Pixabay

Don’t get scammed, change your password now

This Thursday, March 15, marks National Password Day

Online passwords are a fickle beast, usually typed incorrectly so many times that it locks you out of your program.

However, changing your password to protect your financial and personal information is crucial to avoid being caught in a scam, even if it means you mess it up a few times after.

This Thursday, March 15, during National Password Day the Better Business Bureaus (BBB) across Canada are reminding residents to change your passwords online at least three times a year.

This day coincides with BBB’s National Top 10 Scams and Competition Bureau of Canada’s Fraud Prevention Month – both launched in March.

Jeanette Jackson, director of communications and strategic partnerships for BBB, says that studies are now showing that by the end of the decade the average person will have more than 200 online accounts and subscriptions that contain sensitive information.

“While most of those won’t be used very much, information such as passwords, emails and even credit card data is still there.”

Jackson is suggesting that Canadians take 30 minutes on Thursday to update passwords for bank accounts, social networks, email accounts and even point-of-sale (POS) equipment.

Tips for making a good password:

  • Use at least eight characters
  • Use upper and lower case letters, numbers and symbols
  • Avoid words found in the dictionary
  • Avoid using family names
  • Avoid using birth dates

To learn more, including additional password security best practices, click here.

Like us on Facebook and follow us on Twitter.

Just Posted

Coastal GasLink gets interim injunction against Unist’ot’en

The LNG pipeline company can start work Monday with enforcement approved by court.

Biking among traditional outdoor sport draws for Burns Lake poll shows

Mountain biking is one of the top four outdoor activities that drew… Continue reading

Climate change affects Nechako watershed, worsens fires, group says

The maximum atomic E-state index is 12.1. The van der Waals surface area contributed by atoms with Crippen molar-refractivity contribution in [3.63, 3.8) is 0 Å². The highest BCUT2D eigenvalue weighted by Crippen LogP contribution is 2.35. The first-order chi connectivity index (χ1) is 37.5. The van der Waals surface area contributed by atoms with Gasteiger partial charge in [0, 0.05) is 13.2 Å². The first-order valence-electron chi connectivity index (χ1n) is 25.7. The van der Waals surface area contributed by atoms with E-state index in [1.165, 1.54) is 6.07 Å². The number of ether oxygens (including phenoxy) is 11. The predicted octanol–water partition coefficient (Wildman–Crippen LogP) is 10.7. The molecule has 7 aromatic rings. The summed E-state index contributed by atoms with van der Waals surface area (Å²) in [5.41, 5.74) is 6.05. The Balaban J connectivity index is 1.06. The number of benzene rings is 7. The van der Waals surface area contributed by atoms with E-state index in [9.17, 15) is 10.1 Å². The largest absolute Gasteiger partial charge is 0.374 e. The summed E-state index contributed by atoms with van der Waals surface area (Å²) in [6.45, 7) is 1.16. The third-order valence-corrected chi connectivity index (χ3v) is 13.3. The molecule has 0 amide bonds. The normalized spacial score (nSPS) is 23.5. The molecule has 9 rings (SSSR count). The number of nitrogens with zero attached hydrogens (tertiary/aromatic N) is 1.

The Nechako watershed is feeling the effects of more intense widlfires and… Continue reading

Oil tanker ban to be reviewed by committee

Indigenous groups for and against Bill C-48 travel to Ottawa to influence the Senate’s decision

Fat tires on thick ice

Burns Lake fat bikers came out to enjoy the conditions on Kager… Continue reading

VIDEO: Royals reveal the images on their Christmas cards

Prince William and his wife Kate are shown outside in casual clothes, their three young children in tow

Media, robotics, Indigenous studies coming to B.C. Grade 12 classrooms in 2019-20

Provincial tests are also being changed for students in Grade 10 to 12, the Education Ministry said

ICBC to apply for 6.3% hike to basic insurance rates

Crown Corporation said it will be submitting its next basic rate application to the British Columbia Utilities Commission Friday

Canfor Corp. extending temporary curtailment of sawmills in B.C.; cutting hours

Vancouver-based company says the decision is due to declining lumber prices, high log costs and log supply constraints

Canada’s prospective world junior team members await final roster decisions

Thirty-four players were invited to the national junior selection camp

Family searching for B.C. professor last seen at Colombian salsa club

Ramazan Gencay, a professor in economics at Simon Fraser University, was last seen in Medellin

Rash of bomb threats a learning opportunity for response capacity, Goodale

Thursday’s wave of bomb threats swept across communities on both sides of the Canada-U.S. border

Mike Duffy can’t sue Senate over suspension without pay, judge rules

Duffy’s lawsuit sought more than $7.8 million from the upper chamber

Language on Sikh extremism in report will be reviewed, Goodale says

A public-safety ministry document indicats terrorist threats to Canada included a section on Sikh extremism for the first time

Most Read